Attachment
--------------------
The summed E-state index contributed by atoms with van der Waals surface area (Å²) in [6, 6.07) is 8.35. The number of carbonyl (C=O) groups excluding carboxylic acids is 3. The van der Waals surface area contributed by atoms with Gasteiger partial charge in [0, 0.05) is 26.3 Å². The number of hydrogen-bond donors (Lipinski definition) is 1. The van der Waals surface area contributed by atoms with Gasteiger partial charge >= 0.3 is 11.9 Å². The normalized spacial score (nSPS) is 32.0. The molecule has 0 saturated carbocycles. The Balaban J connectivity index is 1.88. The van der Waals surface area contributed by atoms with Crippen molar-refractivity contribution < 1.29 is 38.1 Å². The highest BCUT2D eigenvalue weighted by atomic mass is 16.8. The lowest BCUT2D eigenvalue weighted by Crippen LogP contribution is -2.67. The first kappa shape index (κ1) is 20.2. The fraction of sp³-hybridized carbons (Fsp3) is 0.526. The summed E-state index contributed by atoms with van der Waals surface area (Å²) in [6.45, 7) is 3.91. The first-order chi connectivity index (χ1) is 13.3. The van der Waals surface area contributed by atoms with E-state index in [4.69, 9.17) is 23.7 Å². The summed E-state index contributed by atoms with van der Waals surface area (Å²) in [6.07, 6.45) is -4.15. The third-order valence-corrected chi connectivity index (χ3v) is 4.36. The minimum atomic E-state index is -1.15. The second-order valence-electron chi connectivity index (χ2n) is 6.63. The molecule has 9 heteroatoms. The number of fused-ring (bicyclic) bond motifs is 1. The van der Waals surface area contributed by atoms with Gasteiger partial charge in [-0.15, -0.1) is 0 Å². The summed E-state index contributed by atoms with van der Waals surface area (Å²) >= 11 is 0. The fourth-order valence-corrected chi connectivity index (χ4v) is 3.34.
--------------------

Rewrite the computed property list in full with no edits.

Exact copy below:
The summed E-state index contributed by atoms with van der Waals surface area (Å²) in [6, 6.07) is 8.35. The number of carbonyl (C=O) groups excluding carboxylic acids is 3. The van der Waals surface area contributed by atoms with Gasteiger partial charge in [0, 0.05) is 26.3 Å². The number of hydrogen-bond donors (Lipinski definition) is 1. The van der Waals surface area contributed by atoms with Gasteiger partial charge >= 0.3 is 11.9 Å². The normalized spacial score (nSPS) is 32.0. The molecule has 0 saturated carbocycles. The Balaban J connectivity index is 1.88. The van der Waals surface area contributed by atoms with Crippen molar-refractivity contribution < 1.29 is 38.1 Å². The highest BCUT2D eigenvalue weighted by atomic mass is 16.8. The lowest BCUT2D eigenvalue weighted by Crippen LogP contribution is -2.67. The first kappa shape index (κ1) is 20.2. The fraction of sp³-hybridized carbons (Fsp3) is 0.526. The summed E-state index contributed by atoms with van der Waals surface area (Å²) in [6.45, 7) is 3.91. The first-order chi connectivity index (χ1) is 13.3. The van der Waals surface area contributed by atoms with E-state index in [4.69, 9.17) is 23.7 Å². The summed E-state index contributed by atoms with van der Waals surface area (Å²) in [6.07, 6.45) is -4.15. The third-order valence-corrected chi connectivity index (χ3v) is 4.36. The minimum atomic E-state index is -1.15. The second-order valence-electron chi connectivity index (χ2n) is 6.63. The molecule has 9 heteroatoms. The number of fused-ring (bicyclic) bond motifs is 1. The van der Waals surface area contributed by atoms with Gasteiger partial charge in [-0.15, -0.1) is 0 Å². The summed E-state index contributed by atoms with van der Waals surface area (Å²) >= 11 is 0. The fourth-order valence-corrected chi connectivity index (χ4v) is 3.34.